Yes, there will be blood.

Yes, there will be blood.

3) Because it’s too gory

Busted. I was hoping to avoid talking about this because I, too, tend to avert my eyes. The Knick is resolutely not shy about shooting numerous scenes in the aforementioned operating theatre, back in the day when it could sometimes look like an abattoir. You may see: a woman with syphilis get her arm stitched to her nose, a pregnant woman go through a c-section, needles getting injected into various body parts and orifices. It’s, uh, not pretty.

But hold on, I’m veering off-track. Despite The Knick‘s bloody moments, it’s important to note here the, ahem, heart in each of them. What the show attempts to dramaticize is more than just medical suspense a la ER, it is attempting to visualize what exactly these early surgeons had to do to save people. Yes, it was gory, but that’s what medical advances entailed back then. And good lord is it ever entertaining to watch (between fingers splayed across my eyes).

4) Because it stars Clive Owen

This complaint comes to us from all of the people who saw Owen in any of latest movies: Last Knights, Blood Ties, Sin City: A Dame to Kill For, Words and Pictures, etc. Woof. It’s been hard times for the man who once carried pictures like Children of Men and Croupier (going way back). Owen is 51 now (wait, really?) and looks far more haggard in The Knick then he has in his movie star work. But when he cleans up on the show, usually to talk someone into something, he’s able to really captivate. We forget sometimes in this “Golden Age” of TV, what it means to have an actor of Owen’s magnetic stature (bad filmography notwithstanding) lead an ensemble drama. On a basic level, it means we get a pile of well-acted scenes. But more than that, it gives us something really compelling to watch.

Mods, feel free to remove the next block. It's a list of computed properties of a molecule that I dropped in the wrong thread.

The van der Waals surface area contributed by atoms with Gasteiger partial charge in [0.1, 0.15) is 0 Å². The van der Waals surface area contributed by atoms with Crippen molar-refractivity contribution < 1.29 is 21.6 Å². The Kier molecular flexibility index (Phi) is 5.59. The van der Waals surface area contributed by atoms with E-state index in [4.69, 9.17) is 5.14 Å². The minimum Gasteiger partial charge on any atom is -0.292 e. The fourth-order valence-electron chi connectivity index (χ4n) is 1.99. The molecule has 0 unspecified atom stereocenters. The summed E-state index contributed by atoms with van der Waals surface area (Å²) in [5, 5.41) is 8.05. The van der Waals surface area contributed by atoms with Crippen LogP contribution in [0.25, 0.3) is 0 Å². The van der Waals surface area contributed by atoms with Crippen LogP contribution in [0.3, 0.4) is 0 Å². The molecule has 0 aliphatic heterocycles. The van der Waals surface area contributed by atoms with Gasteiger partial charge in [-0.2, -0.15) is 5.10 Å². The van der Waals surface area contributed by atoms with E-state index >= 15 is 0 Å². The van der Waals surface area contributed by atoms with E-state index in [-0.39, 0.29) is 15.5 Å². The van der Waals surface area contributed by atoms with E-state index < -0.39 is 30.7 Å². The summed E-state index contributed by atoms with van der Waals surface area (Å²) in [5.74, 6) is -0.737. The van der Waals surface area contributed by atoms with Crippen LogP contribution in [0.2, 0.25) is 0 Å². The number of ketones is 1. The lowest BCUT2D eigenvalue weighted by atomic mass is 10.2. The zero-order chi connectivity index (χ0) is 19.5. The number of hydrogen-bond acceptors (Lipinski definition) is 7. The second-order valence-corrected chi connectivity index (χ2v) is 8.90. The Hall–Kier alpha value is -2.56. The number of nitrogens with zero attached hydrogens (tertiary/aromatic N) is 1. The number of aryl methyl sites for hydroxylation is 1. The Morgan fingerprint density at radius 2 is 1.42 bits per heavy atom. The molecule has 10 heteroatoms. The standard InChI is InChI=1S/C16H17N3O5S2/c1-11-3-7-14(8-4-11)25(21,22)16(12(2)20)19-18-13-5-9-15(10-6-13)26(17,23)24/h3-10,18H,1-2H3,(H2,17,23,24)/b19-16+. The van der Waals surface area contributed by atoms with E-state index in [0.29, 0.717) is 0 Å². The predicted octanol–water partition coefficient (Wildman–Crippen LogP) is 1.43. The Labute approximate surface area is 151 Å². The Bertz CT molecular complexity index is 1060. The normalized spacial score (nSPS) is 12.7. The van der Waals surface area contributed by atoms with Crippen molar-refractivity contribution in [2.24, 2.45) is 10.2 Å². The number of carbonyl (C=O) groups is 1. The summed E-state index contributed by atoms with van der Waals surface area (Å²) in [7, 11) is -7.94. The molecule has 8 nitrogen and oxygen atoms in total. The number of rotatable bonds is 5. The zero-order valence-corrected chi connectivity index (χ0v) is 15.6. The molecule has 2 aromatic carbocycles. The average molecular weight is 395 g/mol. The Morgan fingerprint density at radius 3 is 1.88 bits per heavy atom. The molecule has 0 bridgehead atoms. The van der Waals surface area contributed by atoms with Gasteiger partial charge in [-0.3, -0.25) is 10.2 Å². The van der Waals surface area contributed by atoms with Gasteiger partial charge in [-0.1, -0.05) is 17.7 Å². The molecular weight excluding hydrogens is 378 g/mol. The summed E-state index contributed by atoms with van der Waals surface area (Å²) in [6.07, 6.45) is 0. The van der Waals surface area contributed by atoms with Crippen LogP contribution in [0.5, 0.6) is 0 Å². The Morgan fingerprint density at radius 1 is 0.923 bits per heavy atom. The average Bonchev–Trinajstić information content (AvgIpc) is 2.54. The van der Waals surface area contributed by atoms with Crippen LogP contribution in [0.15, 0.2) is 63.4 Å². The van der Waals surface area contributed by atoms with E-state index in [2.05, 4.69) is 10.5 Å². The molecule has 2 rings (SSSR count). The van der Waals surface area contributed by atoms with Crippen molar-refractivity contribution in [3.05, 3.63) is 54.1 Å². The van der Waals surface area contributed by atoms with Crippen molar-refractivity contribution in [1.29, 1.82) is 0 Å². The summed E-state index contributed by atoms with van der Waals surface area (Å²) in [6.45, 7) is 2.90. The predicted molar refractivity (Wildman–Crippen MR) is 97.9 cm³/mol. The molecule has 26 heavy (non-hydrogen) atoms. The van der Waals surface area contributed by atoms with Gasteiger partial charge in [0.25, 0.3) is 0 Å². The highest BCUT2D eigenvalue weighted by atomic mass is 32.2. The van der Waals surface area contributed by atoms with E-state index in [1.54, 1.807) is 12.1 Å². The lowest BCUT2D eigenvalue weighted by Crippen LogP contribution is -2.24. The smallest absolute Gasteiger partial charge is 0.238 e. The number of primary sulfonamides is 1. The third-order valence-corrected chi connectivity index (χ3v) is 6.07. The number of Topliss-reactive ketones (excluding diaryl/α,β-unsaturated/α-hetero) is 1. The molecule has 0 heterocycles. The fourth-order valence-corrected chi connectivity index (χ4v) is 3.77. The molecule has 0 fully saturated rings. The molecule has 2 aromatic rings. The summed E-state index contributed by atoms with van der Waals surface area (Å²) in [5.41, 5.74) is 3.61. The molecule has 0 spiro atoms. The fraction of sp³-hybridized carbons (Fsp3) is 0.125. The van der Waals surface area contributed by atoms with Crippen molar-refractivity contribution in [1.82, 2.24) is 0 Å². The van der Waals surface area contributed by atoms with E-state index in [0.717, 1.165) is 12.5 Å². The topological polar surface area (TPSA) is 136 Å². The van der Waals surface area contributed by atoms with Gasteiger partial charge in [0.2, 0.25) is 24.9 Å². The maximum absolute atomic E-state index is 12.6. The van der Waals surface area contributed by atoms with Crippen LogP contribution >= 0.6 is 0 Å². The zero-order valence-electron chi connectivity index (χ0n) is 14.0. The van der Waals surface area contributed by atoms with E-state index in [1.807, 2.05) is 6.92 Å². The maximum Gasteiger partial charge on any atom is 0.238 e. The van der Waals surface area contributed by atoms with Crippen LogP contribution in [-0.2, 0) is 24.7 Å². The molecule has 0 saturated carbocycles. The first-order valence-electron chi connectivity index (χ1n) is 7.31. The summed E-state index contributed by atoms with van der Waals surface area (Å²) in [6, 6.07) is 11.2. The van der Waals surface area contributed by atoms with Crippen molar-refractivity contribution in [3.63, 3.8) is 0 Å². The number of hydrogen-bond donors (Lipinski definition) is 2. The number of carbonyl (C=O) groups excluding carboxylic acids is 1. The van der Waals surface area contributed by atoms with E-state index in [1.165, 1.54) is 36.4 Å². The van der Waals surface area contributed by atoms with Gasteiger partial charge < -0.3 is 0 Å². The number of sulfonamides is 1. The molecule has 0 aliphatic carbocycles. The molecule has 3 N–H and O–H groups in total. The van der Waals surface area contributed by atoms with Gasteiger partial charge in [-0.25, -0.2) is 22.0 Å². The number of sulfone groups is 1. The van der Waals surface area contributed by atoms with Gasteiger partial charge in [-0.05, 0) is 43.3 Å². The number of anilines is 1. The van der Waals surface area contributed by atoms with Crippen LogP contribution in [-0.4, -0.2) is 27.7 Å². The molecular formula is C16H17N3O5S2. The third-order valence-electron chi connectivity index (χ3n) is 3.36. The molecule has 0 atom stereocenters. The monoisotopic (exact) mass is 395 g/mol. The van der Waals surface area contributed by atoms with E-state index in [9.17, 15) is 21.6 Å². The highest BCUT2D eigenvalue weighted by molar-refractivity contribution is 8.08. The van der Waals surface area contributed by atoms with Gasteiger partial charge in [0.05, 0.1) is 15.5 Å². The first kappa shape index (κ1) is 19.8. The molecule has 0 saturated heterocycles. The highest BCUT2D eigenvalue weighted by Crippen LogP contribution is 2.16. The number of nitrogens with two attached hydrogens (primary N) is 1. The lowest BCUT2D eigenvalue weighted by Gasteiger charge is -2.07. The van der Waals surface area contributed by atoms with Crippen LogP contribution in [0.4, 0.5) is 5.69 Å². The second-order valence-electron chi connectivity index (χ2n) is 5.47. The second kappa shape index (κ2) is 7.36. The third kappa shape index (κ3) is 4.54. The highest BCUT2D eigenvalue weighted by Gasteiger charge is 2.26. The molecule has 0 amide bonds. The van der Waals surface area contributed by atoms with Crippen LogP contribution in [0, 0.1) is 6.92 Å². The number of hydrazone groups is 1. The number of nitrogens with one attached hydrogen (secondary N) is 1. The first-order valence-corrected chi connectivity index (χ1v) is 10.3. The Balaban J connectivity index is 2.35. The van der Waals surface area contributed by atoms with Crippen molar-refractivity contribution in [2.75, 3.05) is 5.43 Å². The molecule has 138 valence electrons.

A snapshot of just one of many storylines in The Knick.

A snapshot of just one of many storylines in The Knick.

5) Because it’s another show about a troubled white man

Much like The Wire (yes, I’m going there), The Knick‘s ostensible lead is a straight white man with a healthy sexual appetite and a predilection for self-destruction. (In this case, Thack is into drugs rather than McNulty’s booze.) Like The Wire, some of the story is framed through these familiar eyes, but not all. In fact, the show most comes alive when it shifts somewhere else–to Nurse Elkins’ (Eve Hewson) fast-hardening eyes, to the doomed affair of Cornelia (Juliet Rylance) and Algernon (Andre Holland), to Herman Barrow’s (Jeremy Bobb) constant conniving. There’s always something going on just around the corner in The Knick, and how its supposed side events gradually inform or shape the main character’s journey is both refreshing and totally unbeknownst to him.

Ultimately, Dr. Thackery is just another man playing his part in a noteworthy time in history. The Knick knows this. So, why don’t you?